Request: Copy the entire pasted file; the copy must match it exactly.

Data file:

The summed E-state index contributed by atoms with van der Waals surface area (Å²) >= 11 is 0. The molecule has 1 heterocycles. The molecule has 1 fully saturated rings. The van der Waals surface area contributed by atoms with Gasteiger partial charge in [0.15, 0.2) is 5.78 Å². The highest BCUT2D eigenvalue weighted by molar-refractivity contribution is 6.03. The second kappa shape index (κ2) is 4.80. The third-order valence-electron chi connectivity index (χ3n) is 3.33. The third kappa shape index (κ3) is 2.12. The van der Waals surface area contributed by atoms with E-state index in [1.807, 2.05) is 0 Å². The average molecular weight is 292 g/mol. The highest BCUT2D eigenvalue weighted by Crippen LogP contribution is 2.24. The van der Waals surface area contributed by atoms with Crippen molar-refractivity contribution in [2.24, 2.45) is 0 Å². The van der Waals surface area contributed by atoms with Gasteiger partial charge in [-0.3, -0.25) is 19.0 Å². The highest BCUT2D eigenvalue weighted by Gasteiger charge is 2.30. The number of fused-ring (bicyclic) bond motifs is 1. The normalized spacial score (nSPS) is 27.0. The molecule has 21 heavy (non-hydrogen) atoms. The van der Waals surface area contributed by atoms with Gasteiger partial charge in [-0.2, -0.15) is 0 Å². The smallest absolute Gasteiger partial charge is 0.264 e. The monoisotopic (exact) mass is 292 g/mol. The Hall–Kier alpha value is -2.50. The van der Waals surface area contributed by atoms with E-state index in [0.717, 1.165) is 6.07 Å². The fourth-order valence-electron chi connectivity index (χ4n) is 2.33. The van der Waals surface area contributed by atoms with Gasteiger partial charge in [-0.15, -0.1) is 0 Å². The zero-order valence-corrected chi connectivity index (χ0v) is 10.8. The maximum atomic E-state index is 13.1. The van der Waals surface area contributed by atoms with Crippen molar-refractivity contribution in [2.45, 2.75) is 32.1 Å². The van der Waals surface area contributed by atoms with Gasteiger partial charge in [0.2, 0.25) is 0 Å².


The summed E-state index contributed by atoms with van der Waals surface area (Å²) >= 11 is 0. The molecule has 1 heterocycles. The molecule has 1 fully saturated rings. The van der Waals surface area contributed by atoms with Gasteiger partial charge in [0.15, 0.2) is 5.78 Å². The highest BCUT2D eigenvalue weighted by molar-refractivity contribution is 6.03. The second kappa shape index (κ2) is 4.80. The third-order valence-electron chi connectivity index (χ3n) is 3.33. The third kappa shape index (κ3) is 2.12. The van der Waals surface area contributed by atoms with E-state index in [1.807, 2.05) is 0 Å². The average molecular weight is 292 g/mol. The highest BCUT2D eigenvalue weighted by Crippen LogP contribution is 2.24. The van der Waals surface area contributed by atoms with Crippen molar-refractivity contribution in [2.24, 2.45) is 0 Å². The van der Waals surface area contributed by atoms with Gasteiger partial charge in [-0.3, -0.25) is 19.0 Å². The highest BCUT2D eigenvalue weighted by Gasteiger charge is 2.30. The number of fused-ring (bicyclic) bond motifs is 1. The normalized spacial score (nSPS) is 27.0. The molecule has 21 heavy (non-hydrogen) atoms. The van der Waals surface area contributed by atoms with Gasteiger partial charge in [-0.2, -0.15) is 0 Å². The smallest absolute Gasteiger partial charge is 0.264 e. The monoisotopic (exact) mass is 292 g/mol. The Hall–Kier alpha value is -2.50. The van der Waals surface area contributed by atoms with E-state index in [0.717, 1.165) is 6.07 Å². The fourth-order valence-electron chi connectivity index (χ4n) is 2.33. The van der Waals surface area contributed by atoms with Gasteiger partial charge in [-0.15, -0.1) is 0 Å². The zero-order valence-corrected chi connectivity index (χ0v) is 10.8. The maximum atomic E-state index is 13.1. The van der Waals surface area contributed by atoms with Crippen molar-refractivity contribution in [2.45, 2.75) is 32.1 Å². The van der Waals surface area contributed by atoms with Gasteiger partial charge in [0.2, 0.25) is 0 Å².